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2016-05-13 | NC CRIME LAB CONUNDRUM - WWAY Investigation
“One, try them just based on the visual aspects of their impairment without being able to prove the drug,” Old said. “There certainly are cases where anecdotally we’ve had to dismiss cases because we don’t have the results in a timely enough fashion.” Criminal defense attorney Buddy Allard said sometimes that means a win for them. “There have been plenty of times where myself and other defense lawyers like me have reaped the benefit of the state’s inability to get that blood test down,” Allard said.

2016-05-11 | Murder Investigations Examined as Unsolved Cases Continue to Rise
According to a new study by Michigan State University, the role of the homicide investigator might be shifting in today’s world, and a closer look at the changing needs of murder investigations might help stem the declining clearance rates nationwide. Lead researcher and MSU professor David Carter said there is no clear “silver bullet.”

2016-05-11 | Murder Investigations Examined as Unsolved Cases Continue to Rise
According to a new study by Michigan State University, the role of the homicide investigator might be shifting in today’s world, and a closer look at the changing needs of murder investigations might help stem the declining clearance rates nationwide. Lead researcher and MSU professor David Carter said there is no clear “silver bullet.”

2016-05-11 | Slow crime lab stalls Teton cops
The information to bring the investigation back to the forefront for the Jackson Police Department must come from the Wyoming State Crime Lab. Investigators sent evidence from the scene to the lab shortly after the fire in April 2015. There has been no word since then on when the lab will run tests on that evidence, meaning that police have been waiting for results for more than a year.

2016-05-06 | Disgraced Lab Analyst Was High Almost Daily for 8 Years
Details from one of Massachusetts’ worst crime lab scandals were released from the state Attorney General’s office, and could possibly call tens of thousands of cases into question. Farak admitted to being high almost daily for eight years, using methamphetamines, ketamine, cocaine, LSD and other drugs—and even testified in court while using drugs.

2016-05-04 | Coast crime lab still sits empty one year later
The crime lab in Biloxi still sits empty more than a year after state lawmakers funded the facility. That's because the state can't seem to find a pathologist who wants to take the job in South Mississippi.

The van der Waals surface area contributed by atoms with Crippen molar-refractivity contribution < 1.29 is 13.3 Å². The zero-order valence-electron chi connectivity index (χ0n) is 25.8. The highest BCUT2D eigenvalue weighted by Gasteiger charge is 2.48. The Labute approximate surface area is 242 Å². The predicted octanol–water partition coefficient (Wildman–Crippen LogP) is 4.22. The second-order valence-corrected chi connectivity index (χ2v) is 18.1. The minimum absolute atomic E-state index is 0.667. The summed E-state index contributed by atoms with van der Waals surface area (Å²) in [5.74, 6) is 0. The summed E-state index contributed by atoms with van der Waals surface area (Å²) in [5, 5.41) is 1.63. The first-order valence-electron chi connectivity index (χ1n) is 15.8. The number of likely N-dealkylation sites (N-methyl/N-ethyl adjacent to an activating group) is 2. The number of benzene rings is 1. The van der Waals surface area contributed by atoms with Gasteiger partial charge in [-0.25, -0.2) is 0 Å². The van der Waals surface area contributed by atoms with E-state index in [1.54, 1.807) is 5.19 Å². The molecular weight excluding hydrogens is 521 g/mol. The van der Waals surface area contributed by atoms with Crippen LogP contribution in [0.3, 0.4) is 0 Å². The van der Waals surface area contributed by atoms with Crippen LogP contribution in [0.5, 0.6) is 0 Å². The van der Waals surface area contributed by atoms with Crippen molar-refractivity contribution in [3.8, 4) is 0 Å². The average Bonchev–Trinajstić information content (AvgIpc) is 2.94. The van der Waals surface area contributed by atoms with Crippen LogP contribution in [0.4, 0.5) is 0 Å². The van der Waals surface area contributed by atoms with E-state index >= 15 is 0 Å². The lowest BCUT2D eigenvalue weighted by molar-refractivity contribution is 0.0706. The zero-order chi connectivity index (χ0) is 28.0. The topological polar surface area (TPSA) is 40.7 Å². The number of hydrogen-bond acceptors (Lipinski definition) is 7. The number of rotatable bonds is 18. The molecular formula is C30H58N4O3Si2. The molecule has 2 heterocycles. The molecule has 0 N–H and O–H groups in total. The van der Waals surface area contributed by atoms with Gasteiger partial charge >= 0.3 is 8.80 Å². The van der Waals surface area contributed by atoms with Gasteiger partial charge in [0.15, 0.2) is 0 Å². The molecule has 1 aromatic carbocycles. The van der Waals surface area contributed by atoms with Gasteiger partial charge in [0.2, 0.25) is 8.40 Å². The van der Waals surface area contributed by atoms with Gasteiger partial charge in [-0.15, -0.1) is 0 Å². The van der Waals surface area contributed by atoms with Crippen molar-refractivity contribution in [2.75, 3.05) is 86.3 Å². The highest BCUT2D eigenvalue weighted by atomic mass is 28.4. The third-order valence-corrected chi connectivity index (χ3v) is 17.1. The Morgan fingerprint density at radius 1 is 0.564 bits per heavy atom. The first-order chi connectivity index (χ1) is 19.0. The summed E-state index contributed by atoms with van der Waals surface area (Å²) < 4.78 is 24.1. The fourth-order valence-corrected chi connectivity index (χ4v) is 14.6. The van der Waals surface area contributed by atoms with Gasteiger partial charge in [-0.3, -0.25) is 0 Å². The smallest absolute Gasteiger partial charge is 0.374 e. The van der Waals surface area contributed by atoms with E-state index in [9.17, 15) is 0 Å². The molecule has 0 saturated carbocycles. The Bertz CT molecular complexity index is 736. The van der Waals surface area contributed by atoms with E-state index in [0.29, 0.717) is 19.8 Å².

2016-05-03 | Humans-Pigs-Rabbits Decomposition Study to Impact Court Cases Worldwide
For years, forensic court cases worldwide have routinely used animal models to estimate time since death, or postmortem interval, of human remains, largely because access to human subjects was not available. The UT study shows that doing so could yield flawed results because decomposition rates, insect activity, and scavenger activity vary greatly between human and nonhuman subjects. The study indicates that human decomposition is much more variable than that of either pigs or rabbits.

2016-05-02 | DNA backlog at Austin police crime lab could slow massive case review
Prosecutors in Travis County have since joined a massive statewide effort to re-evaluate cases affected by the miscalculations. But the Austin Police Department’s crime lab, which will have to recalculate statistics on about half of the 1,297 Travis County cases identified so far, is still validating new software and updating its protocols. Meanwhile, the lab’s backlog of cases awaiting DNA analysis has risen to about 1,300, the most in the past five years.

2016-05-02 | Inside the FBI’s Colossal Fingerprint Factory
Before the FBI went digital, it looked a little more like a giant stock warehouse for Amazon.com. In the 1920s, the bureau was only employing 25 workers to classify around 800,000 print cards, but by 1943, there were more than 20,000 employees sorting through 70 million fingerprints.

2016-05-02 | How child predator was caught by tiny clue in photo he posted online
"Utilizing some technology that hadn't even been released to the public yet we were able to take a look at the bottle and reverse out some of the motion blur," Cole said. They can now see the offender's first name "Stephen," the first two letters of the last name and the first three digits on the prescription order. With that he applies to the pharmacy for the customer details of every person who fits that criteria. It narrows the list down to a man named "Stephen Keating." But that's not all. The offender's fingers are also in the picture and incredibly this crack team manages to pull the fingerprints from the image.

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